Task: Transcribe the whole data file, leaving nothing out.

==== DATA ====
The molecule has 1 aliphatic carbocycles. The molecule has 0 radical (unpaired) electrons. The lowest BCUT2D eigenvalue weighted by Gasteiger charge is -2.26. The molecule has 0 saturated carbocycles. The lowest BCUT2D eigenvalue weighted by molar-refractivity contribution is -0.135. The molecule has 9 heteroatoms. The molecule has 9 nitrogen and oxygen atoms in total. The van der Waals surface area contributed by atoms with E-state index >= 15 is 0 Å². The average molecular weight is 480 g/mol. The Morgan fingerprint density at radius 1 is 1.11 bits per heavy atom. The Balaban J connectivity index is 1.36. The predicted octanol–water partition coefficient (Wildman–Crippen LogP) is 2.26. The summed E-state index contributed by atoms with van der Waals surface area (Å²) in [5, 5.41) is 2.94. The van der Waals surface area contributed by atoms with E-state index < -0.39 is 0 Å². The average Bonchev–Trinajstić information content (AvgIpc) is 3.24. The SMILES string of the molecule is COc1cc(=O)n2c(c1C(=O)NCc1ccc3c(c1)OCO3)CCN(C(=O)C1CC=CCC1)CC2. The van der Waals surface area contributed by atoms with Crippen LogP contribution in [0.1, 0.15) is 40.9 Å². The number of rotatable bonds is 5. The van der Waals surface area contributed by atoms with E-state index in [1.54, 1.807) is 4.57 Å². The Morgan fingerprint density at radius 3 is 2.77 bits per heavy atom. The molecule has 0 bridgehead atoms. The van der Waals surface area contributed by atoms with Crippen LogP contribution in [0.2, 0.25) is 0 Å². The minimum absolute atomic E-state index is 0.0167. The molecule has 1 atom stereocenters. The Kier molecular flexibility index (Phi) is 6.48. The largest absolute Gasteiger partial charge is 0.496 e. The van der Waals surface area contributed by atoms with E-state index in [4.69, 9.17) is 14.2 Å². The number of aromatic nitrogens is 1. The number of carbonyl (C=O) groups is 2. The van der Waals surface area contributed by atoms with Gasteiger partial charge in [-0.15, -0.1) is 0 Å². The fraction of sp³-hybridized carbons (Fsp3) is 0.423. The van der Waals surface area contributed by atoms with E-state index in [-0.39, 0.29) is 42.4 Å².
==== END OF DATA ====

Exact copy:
The molecule has 1 aliphatic carbocycles. The molecule has 0 radical (unpaired) electrons. The lowest BCUT2D eigenvalue weighted by Gasteiger charge is -2.26. The molecule has 0 saturated carbocycles. The lowest BCUT2D eigenvalue weighted by molar-refractivity contribution is -0.135. The molecule has 9 heteroatoms. The molecule has 9 nitrogen and oxygen atoms in total. The van der Waals surface area contributed by atoms with E-state index >= 15 is 0 Å². The average molecular weight is 480 g/mol. The Morgan fingerprint density at radius 1 is 1.11 bits per heavy atom. The Balaban J connectivity index is 1.36. The predicted octanol–water partition coefficient (Wildman–Crippen LogP) is 2.26. The summed E-state index contributed by atoms with van der Waals surface area (Å²) in [5, 5.41) is 2.94. The van der Waals surface area contributed by atoms with E-state index < -0.39 is 0 Å². The average Bonchev–Trinajstić information content (AvgIpc) is 3.24. The SMILES string of the molecule is COc1cc(=O)n2c(c1C(=O)NCc1ccc3c(c1)OCO3)CCN(C(=O)C1CC=CCC1)CC2. The van der Waals surface area contributed by atoms with Crippen LogP contribution in [0.1, 0.15) is 40.9 Å². The number of rotatable bonds is 5. The van der Waals surface area contributed by atoms with E-state index in [1.54, 1.807) is 4.57 Å². The Morgan fingerprint density at radius 3 is 2.77 bits per heavy atom. The molecule has 0 bridgehead atoms. The van der Waals surface area contributed by atoms with Crippen LogP contribution in [0.2, 0.25) is 0 Å². The minimum absolute atomic E-state index is 0.0167. The molecule has 1 atom stereocenters. The Kier molecular flexibility index (Phi) is 6.48. The largest absolute Gasteiger partial charge is 0.496 e. The van der Waals surface area contributed by atoms with E-state index in [4.69, 9.17) is 14.2 Å². The number of aromatic nitrogens is 1. The number of carbonyl (C=O) groups is 2. The van der Waals surface area contributed by atoms with Gasteiger partial charge in [-0.15, -0.1) is 0 Å². The fraction of sp³-hybridized carbons (Fsp3) is 0.423. The van der Waals surface area contributed by atoms with E-state index in [-0.39, 0.29) is 42.4 Å².